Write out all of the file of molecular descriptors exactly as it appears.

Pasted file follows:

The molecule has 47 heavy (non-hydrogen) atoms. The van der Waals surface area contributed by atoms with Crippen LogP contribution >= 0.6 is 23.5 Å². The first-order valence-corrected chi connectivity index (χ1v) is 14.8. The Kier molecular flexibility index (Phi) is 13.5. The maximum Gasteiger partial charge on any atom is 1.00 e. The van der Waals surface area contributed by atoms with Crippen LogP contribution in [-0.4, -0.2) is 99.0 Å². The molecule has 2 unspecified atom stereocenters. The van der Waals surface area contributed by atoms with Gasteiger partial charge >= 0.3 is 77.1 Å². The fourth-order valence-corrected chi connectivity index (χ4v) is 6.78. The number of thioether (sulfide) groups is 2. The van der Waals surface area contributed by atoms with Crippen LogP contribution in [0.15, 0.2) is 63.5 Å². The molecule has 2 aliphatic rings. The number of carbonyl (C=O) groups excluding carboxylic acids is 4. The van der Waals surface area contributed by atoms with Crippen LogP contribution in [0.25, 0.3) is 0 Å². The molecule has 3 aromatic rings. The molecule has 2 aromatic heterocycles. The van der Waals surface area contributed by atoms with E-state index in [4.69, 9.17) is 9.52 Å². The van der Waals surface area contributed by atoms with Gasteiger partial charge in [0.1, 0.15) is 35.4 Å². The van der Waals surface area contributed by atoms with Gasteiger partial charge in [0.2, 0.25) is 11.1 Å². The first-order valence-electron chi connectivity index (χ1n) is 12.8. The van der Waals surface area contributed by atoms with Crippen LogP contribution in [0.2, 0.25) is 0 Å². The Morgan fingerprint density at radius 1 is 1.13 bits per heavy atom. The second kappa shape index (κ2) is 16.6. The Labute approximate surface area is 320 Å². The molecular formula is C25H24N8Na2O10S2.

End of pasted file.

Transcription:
The molecule has 47 heavy (non-hydrogen) atoms. The van der Waals surface area contributed by atoms with Crippen LogP contribution >= 0.6 is 23.5 Å². The first-order valence-corrected chi connectivity index (χ1v) is 14.8. The Kier molecular flexibility index (Phi) is 13.5. The maximum Gasteiger partial charge on any atom is 1.00 e. The van der Waals surface area contributed by atoms with Crippen LogP contribution in [-0.4, -0.2) is 99.0 Å². The molecule has 2 unspecified atom stereocenters. The van der Waals surface area contributed by atoms with Gasteiger partial charge >= 0.3 is 77.1 Å². The fourth-order valence-corrected chi connectivity index (χ4v) is 6.78. The number of thioether (sulfide) groups is 2. The van der Waals surface area contributed by atoms with Crippen LogP contribution in [0.15, 0.2) is 63.5 Å². The molecule has 2 aliphatic rings. The number of carbonyl (C=O) groups excluding carboxylic acids is 4. The van der Waals surface area contributed by atoms with Crippen LogP contribution in [0.25, 0.3) is 0 Å². The molecule has 3 aromatic rings. The molecule has 2 aromatic heterocycles. The van der Waals surface area contributed by atoms with E-state index in [4.69, 9.17) is 9.52 Å². The van der Waals surface area contributed by atoms with Gasteiger partial charge in [0.1, 0.15) is 35.4 Å². The van der Waals surface area contributed by atoms with Gasteiger partial charge in [0.2, 0.25) is 11.1 Å². The first-order valence-electron chi connectivity index (χ1n) is 12.8. The van der Waals surface area contributed by atoms with Crippen LogP contribution in [0.2, 0.25) is 0 Å². The Morgan fingerprint density at radius 1 is 1.13 bits per heavy atom. The second kappa shape index (κ2) is 16.6. The Labute approximate surface area is 320 Å². The molecular formula is C25H24N8Na2O10S2.